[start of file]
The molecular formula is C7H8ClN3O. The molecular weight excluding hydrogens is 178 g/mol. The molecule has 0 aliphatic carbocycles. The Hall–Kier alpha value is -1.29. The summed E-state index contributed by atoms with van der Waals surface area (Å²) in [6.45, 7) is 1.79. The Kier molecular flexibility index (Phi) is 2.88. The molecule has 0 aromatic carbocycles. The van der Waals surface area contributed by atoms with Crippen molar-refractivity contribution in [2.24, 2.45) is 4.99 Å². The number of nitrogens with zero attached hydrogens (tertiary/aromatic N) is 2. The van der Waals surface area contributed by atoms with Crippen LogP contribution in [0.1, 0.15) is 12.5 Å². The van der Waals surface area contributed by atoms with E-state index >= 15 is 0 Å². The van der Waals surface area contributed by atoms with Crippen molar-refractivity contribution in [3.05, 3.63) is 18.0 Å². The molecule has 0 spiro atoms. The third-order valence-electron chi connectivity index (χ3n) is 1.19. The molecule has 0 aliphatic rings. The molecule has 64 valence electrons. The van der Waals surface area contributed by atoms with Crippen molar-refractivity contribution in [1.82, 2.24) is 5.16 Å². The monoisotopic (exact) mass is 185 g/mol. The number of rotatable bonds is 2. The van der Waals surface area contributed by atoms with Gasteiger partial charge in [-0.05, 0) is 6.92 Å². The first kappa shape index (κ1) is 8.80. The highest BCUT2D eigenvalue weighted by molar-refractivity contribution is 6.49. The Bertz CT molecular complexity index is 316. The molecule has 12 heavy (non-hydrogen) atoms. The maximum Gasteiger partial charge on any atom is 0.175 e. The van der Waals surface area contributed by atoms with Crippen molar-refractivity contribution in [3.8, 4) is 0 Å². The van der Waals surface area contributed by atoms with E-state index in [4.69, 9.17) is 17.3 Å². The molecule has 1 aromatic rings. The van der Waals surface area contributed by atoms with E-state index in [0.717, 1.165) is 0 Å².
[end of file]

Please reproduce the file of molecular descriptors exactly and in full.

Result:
The molecular formula is C7H8ClN3O. The molecular weight excluding hydrogens is 178 g/mol. The molecule has 0 aliphatic carbocycles. The Hall–Kier alpha value is -1.29. The summed E-state index contributed by atoms with van der Waals surface area (Å²) in [6.45, 7) is 1.79. The Kier molecular flexibility index (Phi) is 2.88. The molecule has 0 aromatic carbocycles. The van der Waals surface area contributed by atoms with Crippen molar-refractivity contribution in [2.24, 2.45) is 4.99 Å². The number of nitrogens with zero attached hydrogens (tertiary/aromatic N) is 2. The van der Waals surface area contributed by atoms with Crippen LogP contribution in [0.1, 0.15) is 12.5 Å². The van der Waals surface area contributed by atoms with E-state index >= 15 is 0 Å². The van der Waals surface area contributed by atoms with Crippen molar-refractivity contribution in [3.05, 3.63) is 18.0 Å². The molecule has 0 spiro atoms. The third-order valence-electron chi connectivity index (χ3n) is 1.19. The molecule has 0 aliphatic rings. The molecule has 64 valence electrons. The van der Waals surface area contributed by atoms with Crippen molar-refractivity contribution in [1.82, 2.24) is 5.16 Å². The monoisotopic (exact) mass is 185 g/mol. The number of rotatable bonds is 2. The van der Waals surface area contributed by atoms with Gasteiger partial charge in [-0.05, 0) is 6.92 Å². The first kappa shape index (κ1) is 8.80. The highest BCUT2D eigenvalue weighted by molar-refractivity contribution is 6.49. The Bertz CT molecular complexity index is 316. The molecule has 12 heavy (non-hydrogen) atoms. The maximum Gasteiger partial charge on any atom is 0.175 e. The van der Waals surface area contributed by atoms with Crippen molar-refractivity contribution in [3.8, 4) is 0 Å². The van der Waals surface area contributed by atoms with E-state index in [4.69, 9.17) is 17.3 Å². The molecule has 1 aromatic rings. The van der Waals surface area contributed by atoms with E-state index in [0.717, 1.165) is 0 Å².